The Emperor’s Children

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Joanna Smith Rakoff’s debut novel follows a group of friends through the trials and triumphs of post-college life in New York.

“With their shining hair and bright, clear eyes, they, all of them, were the dewy flowers of the upper middle class…” writes Joanna Smith Rakoff in the first chapter of her superb, acutely insightful first novel, A Fortunate Age. “But this group, our group, wanted nothing to do with money, the whiff of which had, they thought, spoiled their brash bourgeois parents… [they] were interested in art, though they wouldn’t have put it like that.”

Rakoff, who has contributed her keen commentary on contemporary society to The New York Times, Los Angeles Times, Vogue and The Oprah Magazine, has written a modern-day version of Edith Wharton’s The Age of Innocence, or an intellectual Sex and the City. Acknowledging her debts to Sylvia Plath, Dawn Powell, and Mary McCarthy, Rakoff brilliantly captures and tracks the lives of a group of Oberlin graduates in New York around the turn of the 21st century, as they pursue their dreams, marry, and start families, crossing the boundary into “the difficulties and practicalities of adulthood.”

The five protagonists are Lil, the pretty poet, whose wedding cheerfully opens the novel but later catapults into tragedy (“She was a perfect, devoted, obsessive friend, who always remembered birthdays and brought too many perfectly chosen gifts… The light of her affection shined too brightly for any one friend to bear”); Beth, a loveable academic who struggles between her love for a complicated Englishman and a narcissistic musician (“Beth had a nurturing personality and blossomed when she had someone to take care of; and yet, by the same token, she was also a fragile girl and needed someone to look out for her, to remind her to rest and take her vitamins”); Emily, a struggling actress who lives with her mentally ill sister, and whose life contrasts starkly with that of Tal, whose budding acting career takes him all over the world; and Sadie Peregrine, “with the aspect of a serious child—a child from a Dutch painting, prematurely aged by the rigors and politics of court.”

Joanna Smith Rakoff

Joanna Smith Rakoff

Although ultimately Sadie’s story, Rakoff’s novel rotates through these viewpoints, making for intensely and vividly imagined character portraits. She is particularly skillful at illustrating the dilemma these women face between ambition and independence on the one hand, love and dependency on the other:

“But once you settled on someone—settled in with someone—you lost the contentment and confidence that attracted him in the first place. You began worrying about his happiness, and his goals and wants, so that you internalized them, and your own happiness and goals and wants were banished to some dark and musty part of yourself.”

The different ways the friends navigate these choices affect their relationships and generate tension as they compare themselves to one another:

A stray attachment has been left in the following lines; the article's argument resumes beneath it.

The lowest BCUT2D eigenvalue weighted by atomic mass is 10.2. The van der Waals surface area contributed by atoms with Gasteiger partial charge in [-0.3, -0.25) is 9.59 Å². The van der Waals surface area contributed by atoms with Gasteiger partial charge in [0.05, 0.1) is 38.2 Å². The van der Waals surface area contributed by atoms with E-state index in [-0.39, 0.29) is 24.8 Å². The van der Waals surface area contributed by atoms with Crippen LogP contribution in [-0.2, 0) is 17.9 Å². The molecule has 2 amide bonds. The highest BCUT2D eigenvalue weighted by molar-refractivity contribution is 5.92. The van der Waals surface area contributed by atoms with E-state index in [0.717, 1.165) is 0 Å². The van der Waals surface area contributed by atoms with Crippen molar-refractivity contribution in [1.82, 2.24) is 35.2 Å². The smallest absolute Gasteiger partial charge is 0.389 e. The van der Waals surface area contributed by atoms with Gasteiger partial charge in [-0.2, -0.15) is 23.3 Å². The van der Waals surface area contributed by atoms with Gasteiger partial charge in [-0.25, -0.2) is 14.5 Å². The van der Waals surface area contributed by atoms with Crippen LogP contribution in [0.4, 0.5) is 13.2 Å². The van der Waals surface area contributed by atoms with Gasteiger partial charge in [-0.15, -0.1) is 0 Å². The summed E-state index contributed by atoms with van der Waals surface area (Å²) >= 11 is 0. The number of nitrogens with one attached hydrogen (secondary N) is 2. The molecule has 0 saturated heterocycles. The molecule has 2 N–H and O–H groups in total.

“They were, [Emily] supposed, the Ghosts of Marriage Future, with their glib, superficial chatter; they seemed positively terrified that she might engage them in some sort of real conversation and pierce the fragile bubble of their unions. And yet—and yet—she was jealous, stupidly, embarrassingly jealous of their clichéd resentments and their domestic squabbles and even their boredom…”

Rakoff is also very funny, a gentle (or sometimes not-so-gentle) mocker of various bourgeois disguises. The vegan/wannabe-reactionary Caitlin Green inhabits an unnecessarily modest apartment with her trust-fund boyfriend, “subsisting on various grains and nuts and legumes.” In a similar vein is the “mommies group” Sadie encounters, “which met each Wednesday afternoon at various pet-free, peanut-free apartments, to drink watery decaf, debate the merits of Huggies versus Pampers (versus the sleeper, Seventh Generation), and compare notes about the various tradespeople they employed to renovate and clean their apartments.”

One of the achievements of A Fortunate Age is its ability to encompass so many different tones and moods. Like the lives it so compassionately describes, Rakoff’s story is deeply complex in its layering, twisting and unpredictable, beautiful and magical, as well as dark.

Ultimately, this is a novel about growing up, about a group of young people waking up to the realities of adult life. When they reunite for a funeral, Sadie reflects upon the six years that have past since Lil’s wedding. “How long ago it seemed, how impervious they’d thought themselves to the pedestrian dangers of adult life… How stupid they had been.” This is an important debut from a serious and accomplished new voice. A Fortunate Age will stay with you long after you’ve read the final, heart-wrenching page.

Sophie Powell is the author of the novel The Mushroom Man, as well as short stories and two screenplays. She teaches creative writing at Boston College and Grub Street and is assistant director of Abroad Writers Conferences. More from this author →